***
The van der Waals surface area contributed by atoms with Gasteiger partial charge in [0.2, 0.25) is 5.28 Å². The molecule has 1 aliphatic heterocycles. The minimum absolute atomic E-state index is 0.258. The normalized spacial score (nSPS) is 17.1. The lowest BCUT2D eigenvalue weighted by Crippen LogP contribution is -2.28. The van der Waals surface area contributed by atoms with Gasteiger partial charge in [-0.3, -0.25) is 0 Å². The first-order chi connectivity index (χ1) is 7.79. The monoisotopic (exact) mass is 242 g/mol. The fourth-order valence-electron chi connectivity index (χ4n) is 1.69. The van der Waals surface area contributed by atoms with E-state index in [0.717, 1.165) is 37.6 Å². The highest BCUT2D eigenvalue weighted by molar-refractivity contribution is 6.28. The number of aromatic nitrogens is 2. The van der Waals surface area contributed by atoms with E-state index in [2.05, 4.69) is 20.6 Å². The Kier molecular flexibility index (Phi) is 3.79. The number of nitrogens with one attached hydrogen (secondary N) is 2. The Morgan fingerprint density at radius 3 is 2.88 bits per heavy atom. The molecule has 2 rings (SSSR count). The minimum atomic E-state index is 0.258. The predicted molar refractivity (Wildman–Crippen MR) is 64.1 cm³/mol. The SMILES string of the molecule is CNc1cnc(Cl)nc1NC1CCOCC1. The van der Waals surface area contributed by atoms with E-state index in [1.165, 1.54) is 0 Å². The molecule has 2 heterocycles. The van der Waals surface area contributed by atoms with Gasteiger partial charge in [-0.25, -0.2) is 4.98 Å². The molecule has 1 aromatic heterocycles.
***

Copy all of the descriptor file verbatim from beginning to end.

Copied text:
The van der Waals surface area contributed by atoms with Gasteiger partial charge in [0.2, 0.25) is 5.28 Å². The molecule has 1 aliphatic heterocycles. The minimum absolute atomic E-state index is 0.258. The normalized spacial score (nSPS) is 17.1. The lowest BCUT2D eigenvalue weighted by Crippen LogP contribution is -2.28. The van der Waals surface area contributed by atoms with Gasteiger partial charge in [-0.3, -0.25) is 0 Å². The first-order chi connectivity index (χ1) is 7.79. The monoisotopic (exact) mass is 242 g/mol. The fourth-order valence-electron chi connectivity index (χ4n) is 1.69. The van der Waals surface area contributed by atoms with E-state index in [0.717, 1.165) is 37.6 Å². The highest BCUT2D eigenvalue weighted by molar-refractivity contribution is 6.28. The number of aromatic nitrogens is 2. The van der Waals surface area contributed by atoms with E-state index in [2.05, 4.69) is 20.6 Å². The Kier molecular flexibility index (Phi) is 3.79. The number of nitrogens with one attached hydrogen (secondary N) is 2. The Morgan fingerprint density at radius 3 is 2.88 bits per heavy atom. The molecule has 2 rings (SSSR count). The minimum atomic E-state index is 0.258. The predicted molar refractivity (Wildman–Crippen MR) is 64.1 cm³/mol. The SMILES string of the molecule is CNc1cnc(Cl)nc1NC1CCOCC1. The van der Waals surface area contributed by atoms with E-state index in [1.165, 1.54) is 0 Å². The molecule has 2 heterocycles. The van der Waals surface area contributed by atoms with Gasteiger partial charge in [-0.25, -0.2) is 4.98 Å². The molecule has 1 aromatic heterocycles.